Student Registration & Financial Services

Financing an Education

Financial Literacy and Money Management

Financial literacy is about making good financial decisions to manage your personal finances – from budgeting to credit scores. Many people think of budgeting with dread – that it is restrictive and impossible unless you have an accounting degree or love math. It’s neither of these. It is a way to give you financial freedom so you can enjoy spending your money on the things that you want to, without putting yourself into debt.

At St. Cloud State University we have partnered with Great Lakes & Affiliates to provide students with Grad Ready, a financial literacy tool designed for college students to learn more about managing their tuition, budget, and bills.

GradReady: Paying for College > Money Management > Student Loan Repayment

 

We encourage all students to determine their four-year graduation plan as soon as they enroll or transfer to St. Cloud State University. Review the information from this year's Advising and Registration Day presentation (PDF) about tips to timely graduation and how to finance your education.

Budgeting

A budget, or spending plan, is your first step in managing your money. Before you can create your budget and effectively direct your income, you need to know where your money is going.

  • CashCourse.org: Sometimes it's not about finding more money for school rather it's about finding ways to save and manage money while still having fun and meeting your daily living needs. Check out the videos, quizzes, money modules, and worksheets on topics of "cheap eats", scholarships, budgeting, getting out of credit card debt, paying for study abroad, and life during school and after graduation. Sponsored by the National Endowment for Financial Education
  • Financial Awareness Counseling: Financial Awareness Counseling, a program of the U.S. Department of Education, provides tools and information to help you understand your financial aid and assist you in managing your finances in five key areas: understand your loans, manage your spending, plan to repay, avoid default, make finances a priority.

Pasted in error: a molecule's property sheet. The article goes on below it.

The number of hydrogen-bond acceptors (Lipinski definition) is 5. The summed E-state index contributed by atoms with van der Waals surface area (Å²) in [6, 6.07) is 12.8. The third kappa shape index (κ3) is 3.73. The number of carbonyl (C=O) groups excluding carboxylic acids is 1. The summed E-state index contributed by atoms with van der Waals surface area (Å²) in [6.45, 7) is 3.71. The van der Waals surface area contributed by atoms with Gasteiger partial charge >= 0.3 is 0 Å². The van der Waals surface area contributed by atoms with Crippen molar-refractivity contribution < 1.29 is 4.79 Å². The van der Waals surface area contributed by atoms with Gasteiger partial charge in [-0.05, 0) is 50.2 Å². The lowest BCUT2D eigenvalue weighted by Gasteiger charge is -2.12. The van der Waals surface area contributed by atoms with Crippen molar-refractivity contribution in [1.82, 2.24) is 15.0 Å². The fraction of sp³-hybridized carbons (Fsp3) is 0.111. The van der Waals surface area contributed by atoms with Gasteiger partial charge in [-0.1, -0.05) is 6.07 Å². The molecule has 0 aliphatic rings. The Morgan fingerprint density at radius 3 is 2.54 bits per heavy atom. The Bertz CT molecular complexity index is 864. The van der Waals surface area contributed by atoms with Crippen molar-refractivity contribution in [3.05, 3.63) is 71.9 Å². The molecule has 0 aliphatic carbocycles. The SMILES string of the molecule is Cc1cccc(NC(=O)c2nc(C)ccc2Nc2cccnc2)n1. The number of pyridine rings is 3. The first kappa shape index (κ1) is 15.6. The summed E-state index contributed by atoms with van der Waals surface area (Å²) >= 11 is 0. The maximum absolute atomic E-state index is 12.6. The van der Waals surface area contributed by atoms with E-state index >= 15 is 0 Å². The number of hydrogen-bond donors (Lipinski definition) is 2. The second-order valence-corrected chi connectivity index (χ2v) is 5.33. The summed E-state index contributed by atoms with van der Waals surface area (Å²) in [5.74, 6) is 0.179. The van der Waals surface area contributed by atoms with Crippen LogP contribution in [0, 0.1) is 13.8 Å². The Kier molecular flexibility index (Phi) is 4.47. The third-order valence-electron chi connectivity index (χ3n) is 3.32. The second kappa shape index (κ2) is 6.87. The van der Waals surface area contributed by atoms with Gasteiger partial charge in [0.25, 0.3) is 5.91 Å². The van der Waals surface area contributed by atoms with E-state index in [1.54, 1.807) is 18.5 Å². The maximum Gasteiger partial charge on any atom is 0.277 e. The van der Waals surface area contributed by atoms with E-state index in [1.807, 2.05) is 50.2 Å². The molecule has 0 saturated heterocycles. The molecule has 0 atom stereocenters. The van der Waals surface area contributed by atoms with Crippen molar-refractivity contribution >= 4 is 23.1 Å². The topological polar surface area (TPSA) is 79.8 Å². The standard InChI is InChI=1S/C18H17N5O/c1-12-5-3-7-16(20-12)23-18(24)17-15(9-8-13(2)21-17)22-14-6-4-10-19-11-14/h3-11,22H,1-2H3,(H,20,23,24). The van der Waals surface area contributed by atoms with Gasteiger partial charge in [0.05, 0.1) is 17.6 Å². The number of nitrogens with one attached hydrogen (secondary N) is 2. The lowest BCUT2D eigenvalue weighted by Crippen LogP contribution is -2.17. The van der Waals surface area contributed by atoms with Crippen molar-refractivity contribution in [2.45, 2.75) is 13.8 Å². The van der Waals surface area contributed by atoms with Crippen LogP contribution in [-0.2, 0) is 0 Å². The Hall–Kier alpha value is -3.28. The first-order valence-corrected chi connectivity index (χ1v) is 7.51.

NOTE: This does not meet the loan entrance counseling requirement for new borrowers of the federal Direct Loan.
  • iGrad.com: An interactive, online community that provides videos, articles, iTV, and other information on financial literacy, responsible borrowing, career planning and more.
  • 12-Step Guide to Financial Success: Sponsored by mappingyourfuture.org, this guide provides practical ways to manage your finances to put you on a success path to financial health.
  • Finaid.org: A variety of resources and calculators to help determine how much school will cost, how much you need to save, and how much financial aid (including employment and savings) you might need.
  • SmartAboutMoney.org: Sponsored by the National Endowment for Financial Education, this site provides you tools to make good financial decisions and to manage your money now and in your future.
  • Financial Literacy- Federal Student Aid: Information to help you plan and pay for your post-secondary education. A variety of resources on college preparation, financing your education, and consumer protection rights. Some resources also available in Spanish.

Borrowing

While loans may be a part of financing your education, consider two things before you borrow:

  1. how much you need to cover your educational costs, and
  2. how much your monthly payments will be after you leave school.

Determine what you actually need to borrow before you sign for that loan.

  • Only borrow what you need. To calculate what you need, use one of the budgeting websites listed above or our Budget Worksheet.
  • Notify your lender or servicer if any of your contact information changes. Don't know who your servicer is? Find out at www.nslds.ed.gov
  • Top 6 Ways to Reduce What you Owe: (Great Lakes) Learn how to understand interest, capitalization, and possible interest rate reductions.
  • Student Loan Repayment Estimator: (Federal Student Aid - U.S. Department of Education) Use this when you start repaying your loans or to estimate what payments might be before you borrow.